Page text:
How can we design clever solutions for health and make them more socially relevant?
This is the core question that was addressed during our TEDx MontrealQuartierLatin event.
For complete details visit the TEDxMontréalQuartierLation website.
Design practices: from problem-setting to problem-solving
"New frontier for perceptual-cognitive enhancement"
Professor and NSERC-Essilor Industrial Research Chair, School of Optometry, Visual Psychophysics and Perception Laboratory, University of Montreal
"From robot snakes to surgical implants"
Senior lecturer, School of Architecture, Design and the Built Environment, Nottingham Trent University
"The integration of three worlds through 'Design for Health'"
Canada Research Chair on Health Innovation, University of Montreal
Innovative processes and their impact on health care and business
"Road map from start up to global leader"
Consultant in medical device engineering
"Design to promote independent living"
Ph.D. candidate, Department of engineering, University of Cambridge
"Biosongs of people said to be silent"
Ph.D., Biomedical Engineering and Rehabilitation Sciences, University of Toronto
Design of places (health care settings, homes, neighborhoods, cities)
"Children and the architecture of children's hospitals"
Ph.D. Candidate, Graduate School of Design, Harvard University
"Bixi is the new fixie: pondering public bicycle sharing in North America"
Ph.D. Candidate, Département de médecine sociale et préventive, University of Montreal
"Concevoir des villes favorables à la santé"
Urban planner, Public Health Division, Montreal Regional Health and Social Services Agency
Design by, and for users
"End-users in e-health design: it's do or die, but how to do it?"
Research fellow, University of Helsinki Collegium for Advanced Studies
"Co-designing for dementia"
Ph.D. Candidate, Northumbria University, Newcastle, and the UK Design Council
"Lending an (un)helping hand: from 'better than nothing' to 'fits like a glove' "
Research Student Coordinator, Inclusive Design Research Center, OCAD University
Demonstrating how an immersive virtual environment helps both athletes and elderly persons improve their perceptual-cognitive skills, Jocelyn Faubert suggests that some challenges associated to ageing may not be inescapable.
Arguing in favor of greater collaboration between designers of surgical devices and physicians, Philip Breedon shows how innovative materials may transform reconstructive surgery andinspire artistic performances.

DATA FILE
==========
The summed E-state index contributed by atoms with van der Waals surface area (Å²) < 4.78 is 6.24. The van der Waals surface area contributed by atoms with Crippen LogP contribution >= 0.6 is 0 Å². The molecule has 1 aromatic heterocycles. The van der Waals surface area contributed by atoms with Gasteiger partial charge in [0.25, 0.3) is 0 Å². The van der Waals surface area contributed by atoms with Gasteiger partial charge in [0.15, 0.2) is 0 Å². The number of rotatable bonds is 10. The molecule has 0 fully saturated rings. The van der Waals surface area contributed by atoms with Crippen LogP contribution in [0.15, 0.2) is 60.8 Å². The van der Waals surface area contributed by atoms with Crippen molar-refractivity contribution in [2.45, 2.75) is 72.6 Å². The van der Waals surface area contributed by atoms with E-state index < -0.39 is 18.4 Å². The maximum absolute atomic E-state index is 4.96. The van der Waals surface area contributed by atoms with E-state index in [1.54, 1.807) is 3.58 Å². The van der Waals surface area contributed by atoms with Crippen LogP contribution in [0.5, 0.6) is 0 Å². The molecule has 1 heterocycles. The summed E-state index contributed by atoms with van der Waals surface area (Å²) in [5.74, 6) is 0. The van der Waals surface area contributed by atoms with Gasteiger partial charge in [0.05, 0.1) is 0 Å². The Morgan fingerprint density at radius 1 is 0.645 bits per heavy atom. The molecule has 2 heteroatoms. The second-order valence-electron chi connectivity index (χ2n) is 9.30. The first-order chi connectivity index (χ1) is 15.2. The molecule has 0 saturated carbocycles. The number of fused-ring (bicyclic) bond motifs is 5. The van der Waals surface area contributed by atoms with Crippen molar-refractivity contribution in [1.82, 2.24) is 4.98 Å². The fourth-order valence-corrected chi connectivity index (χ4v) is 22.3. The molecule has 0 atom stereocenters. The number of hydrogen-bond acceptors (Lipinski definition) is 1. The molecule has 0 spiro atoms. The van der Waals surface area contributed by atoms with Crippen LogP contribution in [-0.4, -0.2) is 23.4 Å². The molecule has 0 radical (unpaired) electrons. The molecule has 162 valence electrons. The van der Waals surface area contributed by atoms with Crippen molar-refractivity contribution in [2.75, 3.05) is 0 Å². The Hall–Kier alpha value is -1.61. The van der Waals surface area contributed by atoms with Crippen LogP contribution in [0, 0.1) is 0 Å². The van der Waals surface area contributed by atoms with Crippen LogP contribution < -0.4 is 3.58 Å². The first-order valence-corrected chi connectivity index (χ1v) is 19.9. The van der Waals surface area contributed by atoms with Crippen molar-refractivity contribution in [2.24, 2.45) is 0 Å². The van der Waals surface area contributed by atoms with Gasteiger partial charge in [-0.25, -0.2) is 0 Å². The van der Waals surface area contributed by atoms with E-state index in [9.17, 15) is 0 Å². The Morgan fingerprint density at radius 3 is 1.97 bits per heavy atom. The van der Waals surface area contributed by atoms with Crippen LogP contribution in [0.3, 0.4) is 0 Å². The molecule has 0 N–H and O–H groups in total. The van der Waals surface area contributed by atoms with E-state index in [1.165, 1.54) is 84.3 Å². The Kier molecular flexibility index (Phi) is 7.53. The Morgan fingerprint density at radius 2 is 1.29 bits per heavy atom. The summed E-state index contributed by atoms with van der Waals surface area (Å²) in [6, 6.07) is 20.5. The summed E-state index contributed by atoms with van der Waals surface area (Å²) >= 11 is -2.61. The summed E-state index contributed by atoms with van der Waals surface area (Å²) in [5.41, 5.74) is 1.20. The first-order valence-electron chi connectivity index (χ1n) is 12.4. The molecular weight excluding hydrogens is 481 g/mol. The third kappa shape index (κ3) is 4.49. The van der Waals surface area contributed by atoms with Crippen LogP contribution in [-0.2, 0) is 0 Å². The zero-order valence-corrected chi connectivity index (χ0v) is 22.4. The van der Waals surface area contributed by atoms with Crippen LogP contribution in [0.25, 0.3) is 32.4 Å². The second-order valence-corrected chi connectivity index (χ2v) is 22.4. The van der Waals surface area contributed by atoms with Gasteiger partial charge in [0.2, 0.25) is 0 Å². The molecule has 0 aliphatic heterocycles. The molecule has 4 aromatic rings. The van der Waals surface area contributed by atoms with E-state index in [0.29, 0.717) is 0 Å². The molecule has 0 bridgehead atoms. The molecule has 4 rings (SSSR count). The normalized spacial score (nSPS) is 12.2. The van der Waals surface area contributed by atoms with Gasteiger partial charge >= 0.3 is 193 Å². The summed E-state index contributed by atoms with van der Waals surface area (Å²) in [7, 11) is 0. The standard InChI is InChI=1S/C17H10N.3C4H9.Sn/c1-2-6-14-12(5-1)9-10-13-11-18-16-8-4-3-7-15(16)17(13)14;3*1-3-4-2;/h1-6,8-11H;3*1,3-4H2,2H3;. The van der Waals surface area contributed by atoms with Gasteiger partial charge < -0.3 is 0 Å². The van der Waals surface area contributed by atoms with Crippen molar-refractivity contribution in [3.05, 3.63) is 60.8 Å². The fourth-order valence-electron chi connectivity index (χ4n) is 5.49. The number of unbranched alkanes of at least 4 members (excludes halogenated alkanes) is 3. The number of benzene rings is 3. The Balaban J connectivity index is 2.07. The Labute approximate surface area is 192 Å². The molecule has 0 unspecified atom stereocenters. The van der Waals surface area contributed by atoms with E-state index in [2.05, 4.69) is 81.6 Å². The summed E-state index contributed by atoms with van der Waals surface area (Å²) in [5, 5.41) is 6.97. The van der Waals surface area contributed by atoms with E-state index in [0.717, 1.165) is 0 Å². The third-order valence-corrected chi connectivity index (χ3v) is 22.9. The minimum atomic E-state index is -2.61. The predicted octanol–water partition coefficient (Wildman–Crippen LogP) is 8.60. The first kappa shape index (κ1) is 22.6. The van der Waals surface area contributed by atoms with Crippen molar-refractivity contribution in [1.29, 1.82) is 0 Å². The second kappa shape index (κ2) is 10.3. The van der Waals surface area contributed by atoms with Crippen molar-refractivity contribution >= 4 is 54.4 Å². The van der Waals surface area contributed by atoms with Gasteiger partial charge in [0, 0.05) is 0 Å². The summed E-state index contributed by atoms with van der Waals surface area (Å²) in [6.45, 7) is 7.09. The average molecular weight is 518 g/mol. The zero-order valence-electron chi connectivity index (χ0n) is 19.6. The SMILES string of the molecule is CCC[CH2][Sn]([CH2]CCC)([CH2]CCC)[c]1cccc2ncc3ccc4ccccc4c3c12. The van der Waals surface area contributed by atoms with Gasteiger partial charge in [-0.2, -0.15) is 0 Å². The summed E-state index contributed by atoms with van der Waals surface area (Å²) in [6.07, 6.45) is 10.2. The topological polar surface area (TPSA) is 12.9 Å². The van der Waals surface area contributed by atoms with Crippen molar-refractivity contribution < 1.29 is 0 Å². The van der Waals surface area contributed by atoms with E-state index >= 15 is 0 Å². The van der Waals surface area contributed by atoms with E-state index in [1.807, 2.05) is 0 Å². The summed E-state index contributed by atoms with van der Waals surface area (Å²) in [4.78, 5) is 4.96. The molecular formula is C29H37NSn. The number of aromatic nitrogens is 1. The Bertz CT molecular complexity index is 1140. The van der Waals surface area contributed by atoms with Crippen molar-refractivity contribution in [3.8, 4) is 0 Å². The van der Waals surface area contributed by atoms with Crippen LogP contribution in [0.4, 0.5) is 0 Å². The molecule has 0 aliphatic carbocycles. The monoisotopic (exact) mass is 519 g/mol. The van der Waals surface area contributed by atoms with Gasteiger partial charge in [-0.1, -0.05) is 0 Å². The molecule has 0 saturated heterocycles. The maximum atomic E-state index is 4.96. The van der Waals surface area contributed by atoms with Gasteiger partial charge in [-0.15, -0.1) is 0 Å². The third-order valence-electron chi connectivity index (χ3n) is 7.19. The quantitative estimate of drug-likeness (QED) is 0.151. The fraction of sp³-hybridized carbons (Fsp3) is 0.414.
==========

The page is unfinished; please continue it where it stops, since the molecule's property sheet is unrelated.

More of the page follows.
Examining the challenges and trade-offs involved in the design of three different medical devices, Pascale Lehoux calls for the development of socially responsible and sustainable health innovations.
Taking stock of his 15-year experience in creating and bringing to the market a world-leader innovation in the field of cardiology, Marwan Abboud explains how success may be achieved and pitfalls avoided.
Stressing demographic changes associated to ageing, David Seidel argues in favor of universal design principles that could, by focusing on a number of key functional capabilities, enable everyone, including the “oldest olds” to live at home independently much longer.
Stefanie Blain, inspired by her interactions with voiceless children in a complex continuing care unit, explains how turning their physiological signals into music would enable caregivers and family members to connect with these children’s personhood and emotions.
David Theodore shares his views on the history of pediatric hospital architecture and describes an original research that relied on an active participation of children and young people.
Daniel Fuller argues that the success of the Montreal’s public bicycle sharing program “Bixi”, lies in its technological features and capacity to reconnect users to their forgotten identity as cyclists.
Sophie Paquin explains how greater collaboration between urban planners and public health researchers could enable the creation of cities that encourage healthy living. She also invites North Americans to revisit their “love affair” with the automobile.
Sampsa Hyysalo shares six lessons he learned through his research on the contribution end-users bring to the design of health technology and explains how they generate creative ideas that companies sometimes fail to recognize.
Lauren Tan discusses the positive impact on the UK government policy of the Alzheimer100 project in which designers adopted a co-design approach with people with dementia and their carers to generate novel ideas regarding the delivery of dementia care.
Jorge Silva argues that when designing assistive devices biomedical engineers should seek to “scratch where it itches.” By adopting alternative business models such as open source systems, users of assistive devices are revolutionizing design and production processes, creating technologies that fit the needs of a larger population.